Pillar #2: Attracting New Clients and Developing New Business
- Take a moment to note what your best clients have in common (traits, characteristics, type of individual or company, from whom they were referred). Focus on attracting the highest caliber clients with legal work that utilizes your best and highest levels of expertise.
- Create a Top Ten list of prospective clients you know would be a great fit with your expertise, your firm, and its services; Call someone on your Top Ten list to meet for lunch.
- Make a list of your top referral sources; call one of these people and schedule coffee or lunch just to reconnect.
- Spend time assessing your networking and relationship building practices and develop a plan to become more involved in events attracting your clients, prospective clients, and referral sources.
- When you are reading the daily paper or an industry journal, select an article that would be of interest to someone you know and send it with a personal note.
- Identify a trade or professional association that attracts your ideal clients or referral sources and become a high profile member of that organization (offer to write articles or speak to members).
- Reflect upon what has led to your success to date. If you found yourself with no clients tomorrow, what would you do first? Revisit the marketing behaviors that have led to your success.
- Keep your sales pipeline up to date. Who are you working on right now to attract as a client?
Pillar #3: Increasing Name Recognition and Awareness
- Identify a substantive area of law in which you have a high level of expertise. Develop an outline for a presentation you could give on the topic; identify the ideal target audience for your presentation and contact the appropriate organization with your idea.
- Create an outline for an article you would like to have published and identify where you would like to see the article in print.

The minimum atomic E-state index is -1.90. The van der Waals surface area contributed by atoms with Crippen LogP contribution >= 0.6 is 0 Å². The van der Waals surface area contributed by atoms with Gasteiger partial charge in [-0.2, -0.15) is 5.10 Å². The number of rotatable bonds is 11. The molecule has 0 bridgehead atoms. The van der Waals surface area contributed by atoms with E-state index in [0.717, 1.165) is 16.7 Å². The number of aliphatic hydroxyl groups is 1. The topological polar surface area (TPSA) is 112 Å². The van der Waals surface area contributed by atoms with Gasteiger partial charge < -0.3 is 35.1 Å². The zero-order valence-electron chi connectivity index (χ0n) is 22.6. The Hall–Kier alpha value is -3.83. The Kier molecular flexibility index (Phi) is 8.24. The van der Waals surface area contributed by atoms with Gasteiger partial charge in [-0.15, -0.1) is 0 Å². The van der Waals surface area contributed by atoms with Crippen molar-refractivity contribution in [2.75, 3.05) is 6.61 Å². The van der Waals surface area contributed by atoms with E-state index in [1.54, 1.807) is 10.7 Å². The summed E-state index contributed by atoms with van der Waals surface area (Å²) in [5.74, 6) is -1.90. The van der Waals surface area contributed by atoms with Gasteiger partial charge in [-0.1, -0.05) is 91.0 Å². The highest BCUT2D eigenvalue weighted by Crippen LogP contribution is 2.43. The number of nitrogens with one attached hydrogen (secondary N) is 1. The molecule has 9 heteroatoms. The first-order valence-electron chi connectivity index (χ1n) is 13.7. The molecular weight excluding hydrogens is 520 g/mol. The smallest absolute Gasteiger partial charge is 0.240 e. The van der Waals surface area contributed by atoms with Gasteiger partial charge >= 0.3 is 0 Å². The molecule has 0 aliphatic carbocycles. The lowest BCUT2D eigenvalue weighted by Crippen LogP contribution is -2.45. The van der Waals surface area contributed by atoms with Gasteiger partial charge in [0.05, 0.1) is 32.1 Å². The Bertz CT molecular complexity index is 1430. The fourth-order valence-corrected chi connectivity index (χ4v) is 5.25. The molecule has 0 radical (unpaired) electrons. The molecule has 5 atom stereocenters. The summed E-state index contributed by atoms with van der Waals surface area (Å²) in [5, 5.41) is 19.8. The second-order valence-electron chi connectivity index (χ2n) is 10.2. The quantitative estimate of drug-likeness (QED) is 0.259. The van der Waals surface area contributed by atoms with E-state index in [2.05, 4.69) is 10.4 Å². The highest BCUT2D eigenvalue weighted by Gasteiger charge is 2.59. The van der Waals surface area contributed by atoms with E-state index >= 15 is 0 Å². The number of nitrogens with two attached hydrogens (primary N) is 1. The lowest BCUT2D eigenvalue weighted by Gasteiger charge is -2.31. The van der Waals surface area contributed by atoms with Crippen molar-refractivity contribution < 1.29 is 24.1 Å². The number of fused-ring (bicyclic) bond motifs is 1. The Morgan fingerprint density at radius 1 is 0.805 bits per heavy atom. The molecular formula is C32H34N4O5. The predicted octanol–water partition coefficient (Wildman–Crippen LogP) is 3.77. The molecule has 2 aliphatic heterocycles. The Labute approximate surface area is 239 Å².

- Review industry trends for your biggest clients. Develop a story pitch for the media, and contact a few local business, legal or community editors to persuade them your story idea has merit. They will either ask you to write a bylined article, or may even assign a reporter to “cover” the story.
- Revisit and reflect upon where (and how) you are spending your time in the community and seek to involve yourself in organizations you are committed to and passionate about.
- Consider serving on a non-profit board of directors; identify which organizations mesh with your interests and begin investigating the process of becoming a board member.
Pillar #4: Utilizing Targeted and Effective Communications
- Review and update your biography – enlist your assistant to automatically add speaking engagements, published articles, new professional affiliations, etc.
- Develop as many substantive examples of representative experience as you can and add them to your biography – for use on your website, in proposals, or to give to prospective clients and referral sources. Include:
- The Client’s Industry
- The Client’s Situation (the problem)
- Your Approach (the solution)
- The Result Achieved
- Send a quick email to a few of your clients letting them know of changes in their industry that may impact them.
- Review your firm’s website and make a suggestion on enhancing the site.
- Review your contact list from the database and scan it for accuracy; make corrections and additions and have your assistant enter them for you.
- Look at what you’re working on. If an associate or paralegal can do the drafting or research for you, delegate, delegate, delegate!
Building strong and enduring relationships with clients and contacts takes time and needs to be implemented consistently over time. Make sure you have a system in place to track your marketing efforts and to keep yourself accountable to generating results. Marketing is something you must weave into the fabric of your practice. Commit to doing something proactive to market your law practice each day. Remember, if you wait until you “have time” to market, it will likely be too late! If you do something small each day, you will reap the rewards of having loyal clients who will go out of their way to refer others to you.